Belly Daisies

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desert star; Mojave desertstar
Monoptilon bellioides

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rock daisy; Emory’s rockdaisy
Perityle emoryi

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woolly daisy; easterbonnets
Eriophyllum wallacei
(formerly Antheropeas wallacei)

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false woolly daisy; yellowray Fremont’s gold
Syntrichopappus fremontii

 

 

These four Death Valley belly flowers are in the Asteraceae, of course. All are native to the desert Southwest. All are itty-bitty (note the penny in the first photo above).

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I found desert star to be especially charming.

 

young blossoms just opening

 

 

 

mature blossom

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rock daisy is about the size of a pinky-nail

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woolly daisy is about the same size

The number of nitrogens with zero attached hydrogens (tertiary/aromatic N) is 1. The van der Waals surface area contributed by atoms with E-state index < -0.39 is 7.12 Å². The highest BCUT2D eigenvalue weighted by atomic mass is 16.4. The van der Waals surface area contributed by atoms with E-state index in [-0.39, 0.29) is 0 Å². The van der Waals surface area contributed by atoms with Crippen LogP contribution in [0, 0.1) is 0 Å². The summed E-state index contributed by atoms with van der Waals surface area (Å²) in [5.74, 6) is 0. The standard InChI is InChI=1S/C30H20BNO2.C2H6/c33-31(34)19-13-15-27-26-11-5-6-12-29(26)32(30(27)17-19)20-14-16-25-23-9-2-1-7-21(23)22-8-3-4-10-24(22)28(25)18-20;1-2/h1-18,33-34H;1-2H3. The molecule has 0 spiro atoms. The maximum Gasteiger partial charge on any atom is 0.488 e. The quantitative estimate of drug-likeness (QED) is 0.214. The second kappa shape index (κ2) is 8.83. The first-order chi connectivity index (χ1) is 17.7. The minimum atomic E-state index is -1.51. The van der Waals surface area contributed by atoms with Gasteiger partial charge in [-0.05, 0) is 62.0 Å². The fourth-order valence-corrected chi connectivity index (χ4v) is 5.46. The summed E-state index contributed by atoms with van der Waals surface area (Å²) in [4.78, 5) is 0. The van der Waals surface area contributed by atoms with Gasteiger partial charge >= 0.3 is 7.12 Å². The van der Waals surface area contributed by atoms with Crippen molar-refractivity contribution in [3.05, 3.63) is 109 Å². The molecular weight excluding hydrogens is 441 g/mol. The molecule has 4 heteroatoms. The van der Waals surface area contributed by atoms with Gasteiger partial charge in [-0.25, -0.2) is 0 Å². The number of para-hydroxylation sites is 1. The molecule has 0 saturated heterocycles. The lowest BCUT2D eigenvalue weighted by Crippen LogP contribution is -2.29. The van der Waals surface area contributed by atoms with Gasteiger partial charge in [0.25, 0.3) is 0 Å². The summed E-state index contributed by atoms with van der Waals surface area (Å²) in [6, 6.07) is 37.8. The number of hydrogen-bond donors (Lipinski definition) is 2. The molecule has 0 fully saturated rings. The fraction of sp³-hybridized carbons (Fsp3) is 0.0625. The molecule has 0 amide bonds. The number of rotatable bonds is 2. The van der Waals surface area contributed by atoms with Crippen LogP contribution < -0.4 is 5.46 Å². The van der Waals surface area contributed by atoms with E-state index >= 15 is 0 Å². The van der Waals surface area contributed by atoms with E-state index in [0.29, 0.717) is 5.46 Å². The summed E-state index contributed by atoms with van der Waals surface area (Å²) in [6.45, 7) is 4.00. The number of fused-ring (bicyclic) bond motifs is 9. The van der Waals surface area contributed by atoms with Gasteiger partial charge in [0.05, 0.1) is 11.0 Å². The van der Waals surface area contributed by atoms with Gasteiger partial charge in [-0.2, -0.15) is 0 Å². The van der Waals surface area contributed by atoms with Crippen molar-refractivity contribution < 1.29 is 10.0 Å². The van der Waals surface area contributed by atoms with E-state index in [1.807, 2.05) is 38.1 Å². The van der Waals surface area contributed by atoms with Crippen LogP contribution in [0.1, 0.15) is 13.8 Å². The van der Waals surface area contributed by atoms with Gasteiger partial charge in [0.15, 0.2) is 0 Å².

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yellowray Fremont’s-gold is a smidge larger (that’s a forefinger nail)

 

 

And a special bonus bellyflower: can you see the purple blossom in the upper right of the above photo? The whole thing is about the size of one of the yellow rays. It’s called salt sandspurry (Spergularia salina; Caryophyllaceae). I didn’t even know it was there until I looked at the picture!

 

Belly Flowers

In a few recent posts I’ve used the phrase “belly flowers”, regional slang for plants that you need to be on the ground to see. That’s a bit of an exaggeration (knees will do in most cases), but it makes the point. There’s no official definition, of course, but offhand I’d say about a dozen or so of my Death Valley finds could be called belly flowers.

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desert star and a Cryptantha species, with 77mm lens cap

Since I’m enamored of tiny flowers, I was charmed to find these plants. I’ve written about a few already (the two gilias and Fremont’s phacelia). Over the next few days I’ll write about a few more.

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purplemat, broad-leaved gilia, desert star, and Cryptantha species, with dime for scale